In Pop Punishment, Louis Peitzman endures the most derided genre films, television, and literature, all for your sadistic pleasure.

It's been called the worst video game movie of all time, but I don't think Super Mario Bros. is any more deplorable than Mortal Kombat or Street Fighter. OK, I guess that's not saying much. The ‘90s were a glorious time for cracktastic film adaptations of video games that never really needed to be movies in the first place. But while Mortal Kombat and Street Fighter are pretty standard bad action flicks, Super Mario Bros. is its own brand of crazy. It's not good — it's just weird in all the right ways.


The absurdity of the cast is reason alone to admire the movie: Bob Hoskins and John Leguizamo as Mario and Luigi are inspired choices. Dennis Hopper as King Koopa is — well, something that happened. I don't know what persuaded an actor of Hoskins' caliber to take on such a ridiculous project, one he later denounced, but it's probably the same thing that attracted fellow Brit Fiona Shaw. Hoskins as Mario really does make sense, though, even if his gruff tone is a notable shift from video game Mario's castrato voice. And Leguizamo has the elasticity necessary to play Luigi, who is really just a stretched-out version of Mario. He's Colombian, which isn't the same as Italian, but Super Mario Bros. isn't about accuracy.

One of the most fascinating things about the film is how varied the reactions were. I mean, most critics agreed the movie was terrible, but fans were particularly incensed by how far Super Mario Bros. drifted from its source material. Strangely, Mario's creator Shigeru Miyamoto had the opposite opinion: "The movie may have tried to get a little too close to what the Mario Bros. video games were. And in that sense, it became a movie that was about a video game, rather than being an entertaining movie in and of itself." So which is it-too Mario or not Mario enough? If you think about it, Super Mario Bros. the film has very little to do with the game: aside from the character names and some crap about dinosaurs, the movie has a different story, tone, and aesthetic. But as far as I'm concerned, that's what makes it fun.

Who wants to watch a movie about Mario jumping on goombas in pursuit of Bowser, anyway? I love Super Mario Bros.' bizarre conceit — when the big meteor struck 65 million years ago, it divided the Earth into two dimensions. On the other side (the one we don't live in), dinosaurs survived and evolved into reptilian humans. The result is King Koopa and his forked tongue. ("You know what they say about little girls. They say they never forget the first time they're kissed by a lizard." Shudder.) Princess Daisy is hatched from an egg. Adorable non-evolved dino Yoshi is a palace slave. Does any of this follow the game's logic? No. But Toad is a street musician who gets de-evolved into a tiny-headed humanoid dinosaur. Way more fun than a bitty mushroom dude, right?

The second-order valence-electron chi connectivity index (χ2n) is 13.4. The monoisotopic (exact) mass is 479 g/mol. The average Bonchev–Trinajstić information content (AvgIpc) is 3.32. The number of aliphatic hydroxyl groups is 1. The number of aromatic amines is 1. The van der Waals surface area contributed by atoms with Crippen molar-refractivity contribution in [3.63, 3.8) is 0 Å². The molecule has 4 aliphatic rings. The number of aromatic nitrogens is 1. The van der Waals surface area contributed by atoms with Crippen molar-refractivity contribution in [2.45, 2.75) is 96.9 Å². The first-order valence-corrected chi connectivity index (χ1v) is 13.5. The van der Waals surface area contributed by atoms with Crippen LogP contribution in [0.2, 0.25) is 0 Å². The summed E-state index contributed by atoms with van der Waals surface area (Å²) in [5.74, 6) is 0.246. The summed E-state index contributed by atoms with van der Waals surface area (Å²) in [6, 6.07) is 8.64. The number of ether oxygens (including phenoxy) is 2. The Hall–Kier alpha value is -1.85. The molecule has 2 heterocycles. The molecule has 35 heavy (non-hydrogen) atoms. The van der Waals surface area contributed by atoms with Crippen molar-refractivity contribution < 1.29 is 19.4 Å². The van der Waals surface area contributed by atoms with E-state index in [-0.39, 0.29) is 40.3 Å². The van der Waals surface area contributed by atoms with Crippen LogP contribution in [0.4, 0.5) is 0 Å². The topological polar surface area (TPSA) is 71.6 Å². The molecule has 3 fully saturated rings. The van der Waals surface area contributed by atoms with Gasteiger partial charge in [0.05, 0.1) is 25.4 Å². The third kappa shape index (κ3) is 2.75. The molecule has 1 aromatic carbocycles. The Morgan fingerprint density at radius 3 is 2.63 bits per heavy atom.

Was anyone all that attached to Mario's story in the first place? I question how much thought was put into it, especially given that — as the film points out — Mario's full name must be Mario Mario. I think the movie was wise to take the pipe down to pseudo-steampunk absurdity, but given the critical response and box office returns, I might be alone here. While hardcore Mario fans and Shigeru Miyamoto butt heads about what made Super Mario Bros. suck so hard, I take comfort in knowing I can appreciate this movie for what it is-that is, sci-fi nonsense with dinosaurs. And it's worlds better than Street Fighter: The Legend of Chun-Li, which makes Uwe Boll's House of the Dead look like high art.


Super Mario Bros. is probably always going to be one of those movies I defend out of blind love and nostalgic obligation. Watching it again, I was struck by its faults, namely the fact that it's too long. (This is a 70-minute movie stretched out to 100 minutes.) But you can get past the filler if you let yourself get distracted by the sheer ‘90s-ness of it all. Getting stupid stoned also works. Give in to the cheese, and trust the fungus.

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